Senate Finance Committee pushes forward bill to lower state income tax rates

Senate Finance Committee pushes forward bill to lower state income tax rates

LANSING, Mich. — The Senate Finance Committee on Wednesday approved legislation to reduce state income tax rates and encourage economic growth across Michigan, renewing Republican tax relief efforts in light of surplus revenue.

“Families and small businesses are being hit hard by inflation. Our historic tax relief will lower income taxes on hardworking families, provide a $500 per child tax credit, and reduce Michigan’s business tax rate to the lowest in the Midwest,” said Sen. Aric Nesbitt, R-Lawton, who serves as committee vice chair and  is the original sponsor of Senate Bill 768. “The cornerstone of a healthy economy is leaving more resources with families and small businesses, expanding freedom, and encouraging hard work and investment.”

SB 768 would lower the state’s personal and corporate income tax rates to 3.9% from 4.25% and 6%, respectively, and provide families with a $500 per child tax credit. Other tax relief measures recently approved by the committee include SB 467 to reduce tax rates for working and retired seniors, which awaits approval by the full Senate, and SB 378 to provide a child tax credit for hardworking families that has been sent to the House for consideration.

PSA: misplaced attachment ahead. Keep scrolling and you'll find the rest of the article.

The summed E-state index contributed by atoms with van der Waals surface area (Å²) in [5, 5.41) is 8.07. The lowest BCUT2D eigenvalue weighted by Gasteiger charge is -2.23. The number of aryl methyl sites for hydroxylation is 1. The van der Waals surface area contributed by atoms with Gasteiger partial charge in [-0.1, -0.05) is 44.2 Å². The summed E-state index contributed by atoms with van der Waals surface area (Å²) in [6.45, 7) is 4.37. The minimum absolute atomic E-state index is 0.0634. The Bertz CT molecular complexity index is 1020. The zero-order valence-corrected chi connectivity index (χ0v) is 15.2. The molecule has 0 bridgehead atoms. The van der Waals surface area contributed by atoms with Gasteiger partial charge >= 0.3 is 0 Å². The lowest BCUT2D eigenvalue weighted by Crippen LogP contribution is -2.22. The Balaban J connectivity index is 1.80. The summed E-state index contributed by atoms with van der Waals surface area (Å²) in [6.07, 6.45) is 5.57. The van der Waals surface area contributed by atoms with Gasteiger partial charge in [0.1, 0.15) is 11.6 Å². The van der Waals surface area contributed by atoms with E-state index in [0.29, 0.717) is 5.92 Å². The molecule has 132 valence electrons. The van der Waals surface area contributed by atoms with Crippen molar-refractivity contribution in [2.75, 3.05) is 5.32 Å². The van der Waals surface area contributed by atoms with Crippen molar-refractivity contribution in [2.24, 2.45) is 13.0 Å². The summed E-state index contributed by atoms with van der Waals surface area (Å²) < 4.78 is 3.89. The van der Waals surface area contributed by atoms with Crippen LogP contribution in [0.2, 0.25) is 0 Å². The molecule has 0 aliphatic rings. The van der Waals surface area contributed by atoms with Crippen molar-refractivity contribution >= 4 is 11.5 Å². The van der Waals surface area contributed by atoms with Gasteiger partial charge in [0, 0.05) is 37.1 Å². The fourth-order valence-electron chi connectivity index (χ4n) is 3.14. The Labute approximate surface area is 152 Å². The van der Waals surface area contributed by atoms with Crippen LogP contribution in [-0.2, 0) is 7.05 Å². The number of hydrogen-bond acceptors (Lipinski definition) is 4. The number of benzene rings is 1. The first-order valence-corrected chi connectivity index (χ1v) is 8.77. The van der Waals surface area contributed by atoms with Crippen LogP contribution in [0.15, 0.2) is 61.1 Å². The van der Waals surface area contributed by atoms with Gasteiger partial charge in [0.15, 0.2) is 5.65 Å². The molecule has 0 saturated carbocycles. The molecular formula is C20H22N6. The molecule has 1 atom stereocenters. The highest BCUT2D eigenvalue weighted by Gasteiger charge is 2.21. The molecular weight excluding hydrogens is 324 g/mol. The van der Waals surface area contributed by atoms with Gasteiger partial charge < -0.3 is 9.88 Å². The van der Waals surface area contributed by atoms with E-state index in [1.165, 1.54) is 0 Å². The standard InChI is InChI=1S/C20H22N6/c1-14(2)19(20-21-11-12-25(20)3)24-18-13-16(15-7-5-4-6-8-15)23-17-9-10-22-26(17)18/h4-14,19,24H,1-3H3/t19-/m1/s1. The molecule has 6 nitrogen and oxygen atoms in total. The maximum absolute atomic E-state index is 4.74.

“In 2007, Michigan’s income tax rate was increased from 3.9% to 4.35% and a promise was made to roll it back to 3.9% by 2015. Now is the time to keep the promise as the people of Michigan have weathered economic and supply chain disasters that have followed the poor unilateral policy decisions, and historic levels of inflation — all while the state is exceeding revenue projections,” said Senate Finance Committee Chair Jim Runestad, R-White Lake. “It’s past time for the governor and legislative leaders to come together and provide real and meaningful relief to the hardworking taxpayers of this state. Families and businesses can spend their dollars far better and wiser than the government can.”

SB 768 now moves to the full Senate for consideration.


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